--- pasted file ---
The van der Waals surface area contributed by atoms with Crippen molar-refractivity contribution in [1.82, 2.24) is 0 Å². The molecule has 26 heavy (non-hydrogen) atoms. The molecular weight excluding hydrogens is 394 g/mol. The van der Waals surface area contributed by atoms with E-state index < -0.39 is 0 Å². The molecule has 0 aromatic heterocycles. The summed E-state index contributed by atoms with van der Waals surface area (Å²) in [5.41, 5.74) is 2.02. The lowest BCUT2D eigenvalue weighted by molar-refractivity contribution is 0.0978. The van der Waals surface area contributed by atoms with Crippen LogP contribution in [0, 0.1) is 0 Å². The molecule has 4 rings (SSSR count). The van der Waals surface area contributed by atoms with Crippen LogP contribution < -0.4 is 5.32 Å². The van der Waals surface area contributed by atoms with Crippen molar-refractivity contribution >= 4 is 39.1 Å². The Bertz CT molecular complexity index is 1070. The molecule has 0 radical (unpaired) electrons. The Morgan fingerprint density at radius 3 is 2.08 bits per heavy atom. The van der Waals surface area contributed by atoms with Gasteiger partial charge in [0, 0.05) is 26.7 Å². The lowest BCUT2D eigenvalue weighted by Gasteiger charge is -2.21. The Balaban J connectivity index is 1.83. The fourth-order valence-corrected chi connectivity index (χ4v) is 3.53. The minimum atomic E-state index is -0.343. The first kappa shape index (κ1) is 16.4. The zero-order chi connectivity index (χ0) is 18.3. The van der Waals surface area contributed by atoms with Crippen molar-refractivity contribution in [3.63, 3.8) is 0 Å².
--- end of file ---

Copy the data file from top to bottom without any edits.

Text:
The van der Waals surface area contributed by atoms with Crippen molar-refractivity contribution in [1.82, 2.24) is 0 Å². The molecule has 26 heavy (non-hydrogen) atoms. The molecular weight excluding hydrogens is 394 g/mol. The van der Waals surface area contributed by atoms with E-state index < -0.39 is 0 Å². The molecule has 0 aromatic heterocycles. The summed E-state index contributed by atoms with van der Waals surface area (Å²) in [5.41, 5.74) is 2.02. The lowest BCUT2D eigenvalue weighted by molar-refractivity contribution is 0.0978. The van der Waals surface area contributed by atoms with Crippen LogP contribution in [0, 0.1) is 0 Å². The molecule has 4 rings (SSSR count). The van der Waals surface area contributed by atoms with Crippen LogP contribution < -0.4 is 5.32 Å². The van der Waals surface area contributed by atoms with Crippen molar-refractivity contribution >= 4 is 39.1 Å². The Bertz CT molecular complexity index is 1070. The molecule has 0 radical (unpaired) electrons. The Morgan fingerprint density at radius 3 is 2.08 bits per heavy atom. The van der Waals surface area contributed by atoms with Gasteiger partial charge in [0, 0.05) is 26.7 Å². The lowest BCUT2D eigenvalue weighted by Gasteiger charge is -2.21. The Balaban J connectivity index is 1.83. The fourth-order valence-corrected chi connectivity index (χ4v) is 3.53. The minimum atomic E-state index is -0.343. The first kappa shape index (κ1) is 16.4. The zero-order chi connectivity index (χ0) is 18.3. The van der Waals surface area contributed by atoms with Crippen molar-refractivity contribution in [3.63, 3.8) is 0 Å².